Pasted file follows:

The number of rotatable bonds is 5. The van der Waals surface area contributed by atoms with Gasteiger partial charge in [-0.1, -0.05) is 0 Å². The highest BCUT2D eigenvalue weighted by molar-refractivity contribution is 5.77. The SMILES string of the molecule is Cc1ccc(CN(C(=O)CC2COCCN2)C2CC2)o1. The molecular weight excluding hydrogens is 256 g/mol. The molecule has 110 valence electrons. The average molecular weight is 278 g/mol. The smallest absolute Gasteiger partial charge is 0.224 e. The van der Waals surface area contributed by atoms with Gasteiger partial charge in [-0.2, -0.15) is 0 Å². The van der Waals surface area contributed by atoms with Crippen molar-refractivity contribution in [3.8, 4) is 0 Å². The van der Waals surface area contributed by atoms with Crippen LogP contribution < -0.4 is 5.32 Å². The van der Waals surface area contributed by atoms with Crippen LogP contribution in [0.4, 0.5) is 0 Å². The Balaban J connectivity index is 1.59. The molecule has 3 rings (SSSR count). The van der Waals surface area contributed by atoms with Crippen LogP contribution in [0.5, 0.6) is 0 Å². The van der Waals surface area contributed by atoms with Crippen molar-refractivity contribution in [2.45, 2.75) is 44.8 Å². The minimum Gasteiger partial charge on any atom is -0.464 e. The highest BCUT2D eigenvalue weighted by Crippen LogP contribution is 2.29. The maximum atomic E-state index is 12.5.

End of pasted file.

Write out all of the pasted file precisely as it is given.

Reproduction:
The number of rotatable bonds is 5. The van der Waals surface area contributed by atoms with Gasteiger partial charge in [-0.1, -0.05) is 0 Å². The highest BCUT2D eigenvalue weighted by molar-refractivity contribution is 5.77. The SMILES string of the molecule is Cc1ccc(CN(C(=O)CC2COCCN2)C2CC2)o1. The molecular weight excluding hydrogens is 256 g/mol. The molecule has 110 valence electrons. The average molecular weight is 278 g/mol. The smallest absolute Gasteiger partial charge is 0.224 e. The van der Waals surface area contributed by atoms with Gasteiger partial charge in [-0.2, -0.15) is 0 Å². The van der Waals surface area contributed by atoms with Crippen molar-refractivity contribution in [3.8, 4) is 0 Å². The van der Waals surface area contributed by atoms with Crippen LogP contribution < -0.4 is 5.32 Å². The van der Waals surface area contributed by atoms with Crippen LogP contribution in [0.4, 0.5) is 0 Å². The Balaban J connectivity index is 1.59. The molecule has 3 rings (SSSR count). The van der Waals surface area contributed by atoms with Crippen LogP contribution in [0.5, 0.6) is 0 Å². The van der Waals surface area contributed by atoms with Crippen molar-refractivity contribution in [2.45, 2.75) is 44.8 Å². The minimum Gasteiger partial charge on any atom is -0.464 e. The highest BCUT2D eigenvalue weighted by Crippen LogP contribution is 2.29. The maximum atomic E-state index is 12.5.